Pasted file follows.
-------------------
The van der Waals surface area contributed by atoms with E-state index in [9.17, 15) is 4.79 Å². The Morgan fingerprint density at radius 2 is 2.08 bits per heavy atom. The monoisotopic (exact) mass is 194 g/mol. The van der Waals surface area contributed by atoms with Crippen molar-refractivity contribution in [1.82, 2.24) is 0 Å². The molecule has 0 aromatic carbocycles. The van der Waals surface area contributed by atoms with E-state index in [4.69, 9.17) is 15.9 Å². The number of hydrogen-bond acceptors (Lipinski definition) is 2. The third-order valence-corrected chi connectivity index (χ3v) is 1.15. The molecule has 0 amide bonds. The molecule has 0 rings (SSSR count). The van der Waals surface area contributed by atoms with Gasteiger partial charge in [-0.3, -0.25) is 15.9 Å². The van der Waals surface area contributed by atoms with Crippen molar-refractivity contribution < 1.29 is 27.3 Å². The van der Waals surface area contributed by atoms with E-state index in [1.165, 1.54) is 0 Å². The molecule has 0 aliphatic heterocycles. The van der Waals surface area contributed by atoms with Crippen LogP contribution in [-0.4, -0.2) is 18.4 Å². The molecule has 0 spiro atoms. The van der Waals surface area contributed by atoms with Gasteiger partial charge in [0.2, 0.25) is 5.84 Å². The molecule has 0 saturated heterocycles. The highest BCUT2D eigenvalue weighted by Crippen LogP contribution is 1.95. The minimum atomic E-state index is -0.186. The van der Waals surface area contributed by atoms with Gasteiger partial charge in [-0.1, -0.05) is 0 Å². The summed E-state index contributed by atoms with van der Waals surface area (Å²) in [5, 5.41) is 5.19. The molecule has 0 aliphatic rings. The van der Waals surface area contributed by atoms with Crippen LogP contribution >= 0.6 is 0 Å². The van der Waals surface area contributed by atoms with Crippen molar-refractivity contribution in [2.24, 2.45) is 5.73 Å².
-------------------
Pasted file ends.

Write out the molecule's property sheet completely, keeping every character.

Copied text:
The van der Waals surface area contributed by atoms with E-state index in [9.17, 15) is 4.79 Å². The Morgan fingerprint density at radius 2 is 2.08 bits per heavy atom. The monoisotopic (exact) mass is 194 g/mol. The van der Waals surface area contributed by atoms with Crippen molar-refractivity contribution in [1.82, 2.24) is 0 Å². The molecule has 0 aromatic carbocycles. The van der Waals surface area contributed by atoms with E-state index in [4.69, 9.17) is 15.9 Å². The number of hydrogen-bond acceptors (Lipinski definition) is 2. The third-order valence-corrected chi connectivity index (χ3v) is 1.15. The molecule has 0 amide bonds. The molecule has 0 rings (SSSR count). The van der Waals surface area contributed by atoms with Gasteiger partial charge in [-0.3, -0.25) is 15.9 Å². The van der Waals surface area contributed by atoms with Crippen molar-refractivity contribution < 1.29 is 27.3 Å². The van der Waals surface area contributed by atoms with E-state index in [1.165, 1.54) is 0 Å². The molecule has 0 aliphatic heterocycles. The van der Waals surface area contributed by atoms with Crippen LogP contribution in [-0.4, -0.2) is 18.4 Å². The molecule has 0 spiro atoms. The van der Waals surface area contributed by atoms with Gasteiger partial charge in [0.2, 0.25) is 5.84 Å². The molecule has 0 saturated heterocycles. The highest BCUT2D eigenvalue weighted by Crippen LogP contribution is 1.95. The minimum atomic E-state index is -0.186. The van der Waals surface area contributed by atoms with Gasteiger partial charge in [-0.1, -0.05) is 0 Å². The summed E-state index contributed by atoms with van der Waals surface area (Å²) in [5, 5.41) is 5.19. The molecule has 0 aliphatic rings. The van der Waals surface area contributed by atoms with Crippen LogP contribution >= 0.6 is 0 Å². The van der Waals surface area contributed by atoms with Crippen molar-refractivity contribution in [2.24, 2.45) is 5.73 Å².